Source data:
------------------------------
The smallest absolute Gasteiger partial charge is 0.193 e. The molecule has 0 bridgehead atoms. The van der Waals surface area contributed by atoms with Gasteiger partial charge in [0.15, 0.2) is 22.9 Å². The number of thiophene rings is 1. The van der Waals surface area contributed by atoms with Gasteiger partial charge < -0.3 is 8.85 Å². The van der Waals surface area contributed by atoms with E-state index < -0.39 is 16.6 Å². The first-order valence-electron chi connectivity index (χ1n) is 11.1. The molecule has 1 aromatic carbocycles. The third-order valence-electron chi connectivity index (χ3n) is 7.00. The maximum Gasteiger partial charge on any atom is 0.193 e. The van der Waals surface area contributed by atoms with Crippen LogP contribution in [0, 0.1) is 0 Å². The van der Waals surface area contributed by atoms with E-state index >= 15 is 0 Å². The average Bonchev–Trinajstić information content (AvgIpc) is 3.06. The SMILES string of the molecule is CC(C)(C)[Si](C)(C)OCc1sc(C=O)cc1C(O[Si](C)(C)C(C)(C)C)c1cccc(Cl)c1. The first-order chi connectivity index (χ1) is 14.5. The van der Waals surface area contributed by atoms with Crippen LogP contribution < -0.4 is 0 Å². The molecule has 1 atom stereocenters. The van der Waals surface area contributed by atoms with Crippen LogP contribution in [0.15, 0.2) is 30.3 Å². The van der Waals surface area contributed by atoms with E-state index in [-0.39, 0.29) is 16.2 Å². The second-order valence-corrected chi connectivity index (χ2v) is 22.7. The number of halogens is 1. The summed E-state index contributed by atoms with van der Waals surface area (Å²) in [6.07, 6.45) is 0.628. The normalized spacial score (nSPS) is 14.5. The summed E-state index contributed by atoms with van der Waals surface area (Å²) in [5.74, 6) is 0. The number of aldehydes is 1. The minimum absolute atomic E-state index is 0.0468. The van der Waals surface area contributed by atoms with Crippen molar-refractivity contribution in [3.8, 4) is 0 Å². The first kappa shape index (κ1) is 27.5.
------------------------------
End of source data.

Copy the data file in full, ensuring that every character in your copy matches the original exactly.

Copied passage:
The smallest absolute Gasteiger partial charge is 0.193 e. The molecule has 0 bridgehead atoms. The van der Waals surface area contributed by atoms with Gasteiger partial charge in [0.15, 0.2) is 22.9 Å². The number of thiophene rings is 1. The van der Waals surface area contributed by atoms with Gasteiger partial charge < -0.3 is 8.85 Å². The van der Waals surface area contributed by atoms with E-state index < -0.39 is 16.6 Å². The first-order valence-electron chi connectivity index (χ1n) is 11.1. The molecule has 1 aromatic carbocycles. The third-order valence-electron chi connectivity index (χ3n) is 7.00. The maximum Gasteiger partial charge on any atom is 0.193 e. The van der Waals surface area contributed by atoms with Crippen LogP contribution in [0, 0.1) is 0 Å². The van der Waals surface area contributed by atoms with E-state index >= 15 is 0 Å². The average Bonchev–Trinajstić information content (AvgIpc) is 3.06. The SMILES string of the molecule is CC(C)(C)[Si](C)(C)OCc1sc(C=O)cc1C(O[Si](C)(C)C(C)(C)C)c1cccc(Cl)c1. The first-order chi connectivity index (χ1) is 14.5. The van der Waals surface area contributed by atoms with Crippen LogP contribution < -0.4 is 0 Å². The molecule has 1 atom stereocenters. The van der Waals surface area contributed by atoms with Crippen LogP contribution in [0.15, 0.2) is 30.3 Å². The van der Waals surface area contributed by atoms with E-state index in [-0.39, 0.29) is 16.2 Å². The second-order valence-corrected chi connectivity index (χ2v) is 22.7. The number of halogens is 1. The summed E-state index contributed by atoms with van der Waals surface area (Å²) in [6.07, 6.45) is 0.628. The normalized spacial score (nSPS) is 14.5. The summed E-state index contributed by atoms with van der Waals surface area (Å²) in [5.74, 6) is 0. The number of aldehydes is 1. The minimum absolute atomic E-state index is 0.0468. The van der Waals surface area contributed by atoms with Crippen molar-refractivity contribution in [3.8, 4) is 0 Å². The first kappa shape index (κ1) is 27.5.